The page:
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Turnip Mosaic Virus

(Plant Disease Pathogen)
Hosts Distribution Symptoms Biology Epidemiology Management Reference


Stephen A. Ferreira, Extension Plant Pathologist

Rebecca A. Boley, Educational Specialist

Department of Plant Pathology,CTAHR

University of Hawaii at Manoa


All Brassica species are susceptible to turnip mosaic virus including broccoli and cauliflower (B. oleracea L. var. botrytis L.), rape (B. campestris), white cabbage (B. oleracea var. capitata L. alba DC.), leaf or Chinese mustard (B. juncea Zerj & Coss.), and Chinese or celery cabbage (B. pekinensis (Lour.) Rupr.). The virus also infects head lettuce (Latuca sativa L. var. capitata L.), watercress (Nasturtium officinale R. Br.), radish (Raphanus sativus L.), and tobacco (Nicotiana tabacum L.).


Cosmopolitan. It is known to occur throughout the United States, Europe, South Africa, Asia, Japan, Australia and Taiwan.



Young leaves acquire chlorotic ringspots. As the leaf ages, the ringspots are followed by yellow or brownish spots surrounded by circular or irregular necrotic rings (lesions). Generally, these occur in the vicinity of the leaf veins. Leaf blight occurs in infected sections when many lesions coalesce (Conroy, 1959; Pink and Walkey, 1988). Heat resistant cultivars usually are highly susceptible to turnip mosaic virus (Lim et al., 1978).

When cabbage becomes infected, the outer leaves are more uniformly necrotic but show some ringspot pattern (Conroy, 1959). As the leaves age, a distinctly chlorotic color nearly replaces the normal dark-green tissue. "Infection is often accompanied by curvature of the midrib and asymmetrical distortion of the leaf blade" (Duffus and Zink, 1969).


The occurence of internal necrosis of post harvest white cabbage (Brassica oleracea var. capitata L. alba DC.) has been correlated with the presence and severity of field symptoms of turnip mosaic virus. Internal necrosis is characterized by larger necrotic lesions (LNL) than other types of necrosis. This post harvest disorder usually results in the loss of large quantities of stored cabbage. Symptoms of LNL are lesions that are often 5 to 10 mm in diameter which frequently coalesce. The lesions are sunken and necrotic in the center (Walkey and Webb, 1978).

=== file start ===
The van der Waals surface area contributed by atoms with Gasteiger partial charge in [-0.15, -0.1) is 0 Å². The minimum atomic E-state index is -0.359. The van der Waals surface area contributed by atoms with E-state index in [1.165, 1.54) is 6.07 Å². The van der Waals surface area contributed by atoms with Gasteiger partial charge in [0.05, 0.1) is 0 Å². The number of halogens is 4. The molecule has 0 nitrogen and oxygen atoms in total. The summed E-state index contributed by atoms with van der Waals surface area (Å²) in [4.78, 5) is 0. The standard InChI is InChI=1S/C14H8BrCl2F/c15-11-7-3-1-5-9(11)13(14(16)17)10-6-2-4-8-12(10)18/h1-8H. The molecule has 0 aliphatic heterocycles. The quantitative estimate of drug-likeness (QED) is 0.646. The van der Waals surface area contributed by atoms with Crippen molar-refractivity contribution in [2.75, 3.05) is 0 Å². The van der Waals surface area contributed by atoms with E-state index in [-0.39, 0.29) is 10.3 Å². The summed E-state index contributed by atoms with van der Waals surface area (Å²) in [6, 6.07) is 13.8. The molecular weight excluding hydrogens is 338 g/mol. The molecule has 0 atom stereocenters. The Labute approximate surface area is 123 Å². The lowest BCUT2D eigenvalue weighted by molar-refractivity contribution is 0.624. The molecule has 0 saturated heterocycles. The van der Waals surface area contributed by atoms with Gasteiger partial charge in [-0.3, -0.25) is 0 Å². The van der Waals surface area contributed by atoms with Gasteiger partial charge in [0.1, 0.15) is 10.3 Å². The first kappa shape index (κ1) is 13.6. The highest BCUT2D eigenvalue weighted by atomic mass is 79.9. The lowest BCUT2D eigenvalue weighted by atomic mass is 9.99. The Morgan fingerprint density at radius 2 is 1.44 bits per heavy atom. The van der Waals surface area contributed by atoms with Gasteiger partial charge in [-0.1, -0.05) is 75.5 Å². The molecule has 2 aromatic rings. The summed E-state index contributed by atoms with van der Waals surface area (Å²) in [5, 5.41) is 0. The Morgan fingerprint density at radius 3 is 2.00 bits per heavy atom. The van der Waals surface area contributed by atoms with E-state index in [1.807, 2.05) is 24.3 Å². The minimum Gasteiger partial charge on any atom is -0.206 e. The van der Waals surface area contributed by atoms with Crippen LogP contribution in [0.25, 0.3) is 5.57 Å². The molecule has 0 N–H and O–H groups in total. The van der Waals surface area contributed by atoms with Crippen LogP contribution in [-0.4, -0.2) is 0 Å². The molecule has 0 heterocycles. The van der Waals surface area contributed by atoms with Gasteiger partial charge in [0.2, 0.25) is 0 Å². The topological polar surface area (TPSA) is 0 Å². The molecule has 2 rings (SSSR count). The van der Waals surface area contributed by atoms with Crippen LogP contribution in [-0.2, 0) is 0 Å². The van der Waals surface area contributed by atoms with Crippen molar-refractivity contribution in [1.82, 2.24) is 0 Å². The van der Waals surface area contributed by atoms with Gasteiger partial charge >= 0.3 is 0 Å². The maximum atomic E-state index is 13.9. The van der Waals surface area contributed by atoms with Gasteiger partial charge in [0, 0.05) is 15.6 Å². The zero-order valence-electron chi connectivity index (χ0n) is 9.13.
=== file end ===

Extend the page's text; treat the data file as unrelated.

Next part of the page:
The virus produces the most pronounced symptoms in the temperature range of 22 to 30 C, almost none at 21 C, and is masked completely at 16 C or lower (Pound and Walker, 1945). "Cold, wet weather not only reduces the severity of the disease but hinders transmission by aphids that migrate mostly during warm sunny days" (Chupp and Sherf, 1960).

"The time between inoculation and visible symptoms varies from 9 to 35 days, depending mostly upon air temperature during the interval" (Chupp and Sherf, 1960).

Synonyms include: Brassica viruses 2 and 4, rhubarb virus 2, turnip virus 1, Marmor brassicae. Strains or suspected strains of turnip mosaic virus include: Anemone mosaic virus (syn: Anemone latent virus); Brassica nigra mosaic virus; cabbage black ringspot virus (syn: cabbage black spot, Brassica virus 1); cabbage black ring virus; cabbage ring necrosis virus (syn: brassicavirus annulolaedens); cabbage virus A.; Chinese cabbage mosaic virus; crucifer mosaic virus; Daikon mosaic virus; groundnut mosaic virus; horseradish mosaic virus; Kwuting strain (chinese cabbage); Matthiola mutant strain; mustard (Indian) mosaic virus; mustard mosaic virus; radish P and R viruses; rhubarb virus 1; stock mosaic virus, mild and severe strains (syn: stock breaking virus, Matthiloa virus, Marmor matthiolae, Matthiolavirus maculans);, turnip mosaic virus, rhubarb strain; turnip mosaic viruses T-1, 6, 8, 9; TrMV, cabbage strains (Commonwealth Mycological Inst., 1968, 1971).